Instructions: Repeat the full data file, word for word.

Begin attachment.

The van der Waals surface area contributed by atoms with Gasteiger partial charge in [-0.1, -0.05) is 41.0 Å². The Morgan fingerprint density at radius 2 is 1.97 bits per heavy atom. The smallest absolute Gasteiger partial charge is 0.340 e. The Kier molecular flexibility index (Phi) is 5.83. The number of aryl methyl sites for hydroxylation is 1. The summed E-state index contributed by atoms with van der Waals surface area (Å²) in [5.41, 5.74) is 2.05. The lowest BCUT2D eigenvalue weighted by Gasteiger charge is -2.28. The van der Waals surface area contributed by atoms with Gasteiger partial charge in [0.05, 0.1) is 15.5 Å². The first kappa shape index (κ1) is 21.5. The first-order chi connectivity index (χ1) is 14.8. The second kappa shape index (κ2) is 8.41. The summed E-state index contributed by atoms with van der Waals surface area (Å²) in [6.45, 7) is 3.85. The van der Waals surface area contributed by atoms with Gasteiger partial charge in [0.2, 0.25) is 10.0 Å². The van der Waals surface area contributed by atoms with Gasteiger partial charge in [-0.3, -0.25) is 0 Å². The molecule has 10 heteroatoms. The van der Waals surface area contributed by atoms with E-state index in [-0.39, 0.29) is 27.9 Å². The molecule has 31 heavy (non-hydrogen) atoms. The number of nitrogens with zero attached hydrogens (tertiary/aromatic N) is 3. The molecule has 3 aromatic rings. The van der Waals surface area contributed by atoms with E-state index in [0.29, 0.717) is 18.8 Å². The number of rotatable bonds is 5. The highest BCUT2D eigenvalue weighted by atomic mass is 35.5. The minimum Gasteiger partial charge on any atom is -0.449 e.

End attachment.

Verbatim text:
The van der Waals surface area contributed by atoms with Gasteiger partial charge in [-0.1, -0.05) is 41.0 Å². The Morgan fingerprint density at radius 2 is 1.97 bits per heavy atom. The smallest absolute Gasteiger partial charge is 0.340 e. The Kier molecular flexibility index (Phi) is 5.83. The number of aryl methyl sites for hydroxylation is 1. The summed E-state index contributed by atoms with van der Waals surface area (Å²) in [5.41, 5.74) is 2.05. The lowest BCUT2D eigenvalue weighted by Gasteiger charge is -2.28. The van der Waals surface area contributed by atoms with Gasteiger partial charge in [0.05, 0.1) is 15.5 Å². The first kappa shape index (κ1) is 21.5. The first-order chi connectivity index (χ1) is 14.8. The second kappa shape index (κ2) is 8.41. The summed E-state index contributed by atoms with van der Waals surface area (Å²) in [6.45, 7) is 3.85. The van der Waals surface area contributed by atoms with Gasteiger partial charge in [0.2, 0.25) is 10.0 Å². The van der Waals surface area contributed by atoms with Gasteiger partial charge in [-0.3, -0.25) is 0 Å². The molecule has 10 heteroatoms. The van der Waals surface area contributed by atoms with E-state index in [-0.39, 0.29) is 27.9 Å². The molecule has 31 heavy (non-hydrogen) atoms. The number of nitrogens with zero attached hydrogens (tertiary/aromatic N) is 3. The molecule has 3 aromatic rings. The van der Waals surface area contributed by atoms with E-state index in [0.29, 0.717) is 18.8 Å². The number of rotatable bonds is 5. The highest BCUT2D eigenvalue weighted by atomic mass is 35.5. The minimum Gasteiger partial charge on any atom is -0.449 e.